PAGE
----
Fermilab Today Tuesday, February 5, 2008
Furlough Information

New furlough information, including an up-to-date Q&A section, appears on the furlough Web pages daily.


Tuesday, Feb. 5
2 p.m.
Special Accelerator Seminar - Curia II
Speakers: I. Sugai and Y. Irie, KEK
Titles: New High Durability Carbon Stripping Foil; Status of J-PARC
3:30 p.m.
4 p.m.
Accelerator Physics and Technology Seminar - One West
Speaker: R. Fliller, Fermilab
Title: Advanced Accelerator R&D at the A0 Photoinjector

Wednesday, Feb. 6
3:30 p.m.
4 p.m.
Fermilab Colloquium - One West
Speaker: B. Uzzi, Northwestern University
Title: Complexity and Human Creativity: Scientists and Artists

Click here for NALCAL,
a weekly calendar with links to additional information.


WeatherRain/snow 35°/31°

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Weather at Fermilab

Current Security Status

Secon Level 3

Wilson Hall Cafe
Tuesday, Feb. 5
- Golden broccoli & cheese
- Southern style fish sandwich
- Coconut crusted tilapia
- Spaghetti w/meatballs
- La grande sandwich
- Assorted slice pizza
- Chicken fajitas

*Carb Restricted Alternative

Wilson Hall Cafe Menu

Chez Leon

Wednesday, Feb. 6
- Northern Italian lasagna
- Caesar salad
- Cassata

Thursday, Feb. 7
- Closed

Chez Leon Menu
Call x4598 to make your reservation.


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FY09 budget request

President George Bush presented his FY2009 budget request Monday.

Last month, Steven Goldberg, assistant director of Argonne National Laboratory and a former OMB staffer explained the budget process in a colloquium lecture.


Fermilab theorist wins Humboldt Research award

Chris Quigg. Image courtesy of Mariana Cook

Fermilab theoretical physicist Chris Quigg has received an Alexander von Humboldt Research Award, a prestigious award recognizing a lifetime of achievement in research.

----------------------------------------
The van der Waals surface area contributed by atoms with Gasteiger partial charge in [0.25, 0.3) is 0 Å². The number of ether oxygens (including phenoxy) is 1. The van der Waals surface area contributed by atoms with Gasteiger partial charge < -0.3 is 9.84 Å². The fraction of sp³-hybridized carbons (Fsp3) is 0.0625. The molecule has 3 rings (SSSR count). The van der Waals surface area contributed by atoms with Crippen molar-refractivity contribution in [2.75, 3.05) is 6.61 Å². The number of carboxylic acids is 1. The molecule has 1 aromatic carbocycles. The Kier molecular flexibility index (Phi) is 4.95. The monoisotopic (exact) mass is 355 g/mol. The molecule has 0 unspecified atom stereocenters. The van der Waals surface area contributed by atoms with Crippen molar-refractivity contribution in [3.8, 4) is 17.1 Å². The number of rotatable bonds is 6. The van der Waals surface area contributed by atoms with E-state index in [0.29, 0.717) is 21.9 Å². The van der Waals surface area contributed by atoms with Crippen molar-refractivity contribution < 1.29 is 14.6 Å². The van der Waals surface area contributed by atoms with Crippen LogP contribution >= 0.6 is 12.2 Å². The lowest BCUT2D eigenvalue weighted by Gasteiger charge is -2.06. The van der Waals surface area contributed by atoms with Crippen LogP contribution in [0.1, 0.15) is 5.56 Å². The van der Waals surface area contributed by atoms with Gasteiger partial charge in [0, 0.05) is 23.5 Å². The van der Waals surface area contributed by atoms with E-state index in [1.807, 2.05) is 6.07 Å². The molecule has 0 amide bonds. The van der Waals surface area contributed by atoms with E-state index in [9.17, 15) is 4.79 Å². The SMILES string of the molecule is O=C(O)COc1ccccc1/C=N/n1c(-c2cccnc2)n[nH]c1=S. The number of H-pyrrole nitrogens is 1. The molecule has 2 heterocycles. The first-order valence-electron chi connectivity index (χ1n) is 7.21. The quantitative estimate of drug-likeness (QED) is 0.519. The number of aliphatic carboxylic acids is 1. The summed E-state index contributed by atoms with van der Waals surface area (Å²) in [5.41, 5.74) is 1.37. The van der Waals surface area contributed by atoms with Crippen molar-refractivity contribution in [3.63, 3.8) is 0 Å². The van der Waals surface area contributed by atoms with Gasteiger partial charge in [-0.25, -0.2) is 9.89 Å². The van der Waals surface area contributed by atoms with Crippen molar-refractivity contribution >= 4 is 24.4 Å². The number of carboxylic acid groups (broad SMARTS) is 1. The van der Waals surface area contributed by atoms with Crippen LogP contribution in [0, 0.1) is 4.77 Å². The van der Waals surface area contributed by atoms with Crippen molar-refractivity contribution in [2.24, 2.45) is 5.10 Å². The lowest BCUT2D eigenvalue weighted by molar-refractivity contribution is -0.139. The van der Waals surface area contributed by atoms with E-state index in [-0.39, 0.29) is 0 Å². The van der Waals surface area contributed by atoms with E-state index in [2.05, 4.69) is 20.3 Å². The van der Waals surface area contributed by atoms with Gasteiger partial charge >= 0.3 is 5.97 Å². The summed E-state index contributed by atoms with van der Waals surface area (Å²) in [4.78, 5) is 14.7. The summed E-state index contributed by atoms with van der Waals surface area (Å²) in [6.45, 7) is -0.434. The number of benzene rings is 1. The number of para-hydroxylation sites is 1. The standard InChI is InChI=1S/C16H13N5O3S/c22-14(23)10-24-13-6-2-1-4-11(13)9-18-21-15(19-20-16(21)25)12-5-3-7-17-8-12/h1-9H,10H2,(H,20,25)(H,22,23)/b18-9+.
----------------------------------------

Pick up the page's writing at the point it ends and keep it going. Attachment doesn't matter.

"What is very sweet about getting this sort of recognition is knowing that other people took time to make it happen," Quigg said. "Some generous people took the time to write exaggerations about my career."

Ulrich Nierste and Johann Kühn, both of the Institute for Theoretical Particle Physics at University of Karlsruhe in Germany, nominated Quigg. Their nomination cited his broad interests and extensive work in electroweak symmetry breaking, which has led to a better understanding of the Higgs mechanism in the Standard Model.

Nierste and Kühn called Quigg a pioneer of the Standard Model. In their nomination they also highlighted his work explaining charmonium spectra and showing the potential of ultrahigh-energy neutrinos for cosmology and astroparticle physics.

As part of his award, Quigg will spend a total of 6-12 months at various institutions in Germany. He plans to divide that time into two-month segments, spread between 2008 and 2010. During his stay in Germany Quigg will further explore electroweak symmetry breaking with a focus on the LHC. Quigg also will continue his theoretical studies in astroparticle physics, a topic that fits in with the Karlsruhe Research Center's experimental program.

He believes that his German colleagues' motivation to nominate him included a desire to bring the university and research center closer together. "We have interests that span both institutions," Quigg said. He looks forward to bringing insights from his German experience back to Fermilab.

Quigg will receive his award at a ceremony in Berlin in June. More information on the award can be found here.

--Rhianna Wisniewski

Budget News Update

Physicists hope U.S. budget will mean an end to research cuts

From New York Times, Feb. 5, 2008

Under President Bush's proposed federal budget announced on Monday, research in the physical sciences would receive a hefty boost.

That is welcome news to physicists in a broad swath of fields, from those who study the tiniest of fundamental particles to those trying to understand basic science that could lead to future energy sources. It is especially welcome after two years of tight financial constrictions resulting from money wrangling between Congress and the White House that have turned off some experiments, delayed others and left some scientists unemployed.

Under the proposed budget for fiscal year 2009, the United States would resume contributing to an international collaboration to build an experimental fusion power plant called Iter. Employees at the Fermi National Accelerator Laboratory, the nation's top institution in particle physics, would no longer be forced to take two days of unpaid furlough each month. Design work on particle physics experiments would resume, and cutbacks in other programs might be restored.